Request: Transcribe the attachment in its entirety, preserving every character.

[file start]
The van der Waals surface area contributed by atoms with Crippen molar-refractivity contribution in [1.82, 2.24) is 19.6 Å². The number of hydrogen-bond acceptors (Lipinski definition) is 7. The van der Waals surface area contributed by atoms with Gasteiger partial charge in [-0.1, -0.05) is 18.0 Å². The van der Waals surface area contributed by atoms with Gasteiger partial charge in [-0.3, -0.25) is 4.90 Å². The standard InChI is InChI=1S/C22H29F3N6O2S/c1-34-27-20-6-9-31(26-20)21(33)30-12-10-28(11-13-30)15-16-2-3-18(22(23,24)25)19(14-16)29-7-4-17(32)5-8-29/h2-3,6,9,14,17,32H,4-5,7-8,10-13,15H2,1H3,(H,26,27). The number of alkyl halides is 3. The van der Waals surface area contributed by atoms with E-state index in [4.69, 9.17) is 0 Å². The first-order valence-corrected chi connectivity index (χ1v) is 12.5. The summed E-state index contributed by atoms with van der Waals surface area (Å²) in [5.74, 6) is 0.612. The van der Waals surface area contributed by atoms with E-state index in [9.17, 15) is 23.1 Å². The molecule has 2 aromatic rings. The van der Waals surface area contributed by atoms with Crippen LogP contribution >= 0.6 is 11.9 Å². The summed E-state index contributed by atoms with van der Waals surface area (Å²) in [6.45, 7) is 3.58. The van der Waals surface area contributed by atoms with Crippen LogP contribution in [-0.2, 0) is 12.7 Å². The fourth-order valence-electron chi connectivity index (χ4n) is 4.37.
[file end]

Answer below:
The van der Waals surface area contributed by atoms with Crippen molar-refractivity contribution in [1.82, 2.24) is 19.6 Å². The number of hydrogen-bond acceptors (Lipinski definition) is 7. The van der Waals surface area contributed by atoms with Gasteiger partial charge in [-0.1, -0.05) is 18.0 Å². The van der Waals surface area contributed by atoms with Gasteiger partial charge in [-0.3, -0.25) is 4.90 Å². The standard InChI is InChI=1S/C22H29F3N6O2S/c1-34-27-20-6-9-31(26-20)21(33)30-12-10-28(11-13-30)15-16-2-3-18(22(23,24)25)19(14-16)29-7-4-17(32)5-8-29/h2-3,6,9,14,17,32H,4-5,7-8,10-13,15H2,1H3,(H,26,27). The number of alkyl halides is 3. The van der Waals surface area contributed by atoms with E-state index in [4.69, 9.17) is 0 Å². The first-order valence-corrected chi connectivity index (χ1v) is 12.5. The summed E-state index contributed by atoms with van der Waals surface area (Å²) in [5.74, 6) is 0.612. The van der Waals surface area contributed by atoms with E-state index in [9.17, 15) is 23.1 Å². The molecule has 2 aromatic rings. The van der Waals surface area contributed by atoms with Crippen LogP contribution >= 0.6 is 11.9 Å². The summed E-state index contributed by atoms with van der Waals surface area (Å²) in [6.45, 7) is 3.58. The van der Waals surface area contributed by atoms with Crippen LogP contribution in [-0.2, 0) is 12.7 Å². The fourth-order valence-electron chi connectivity index (χ4n) is 4.37.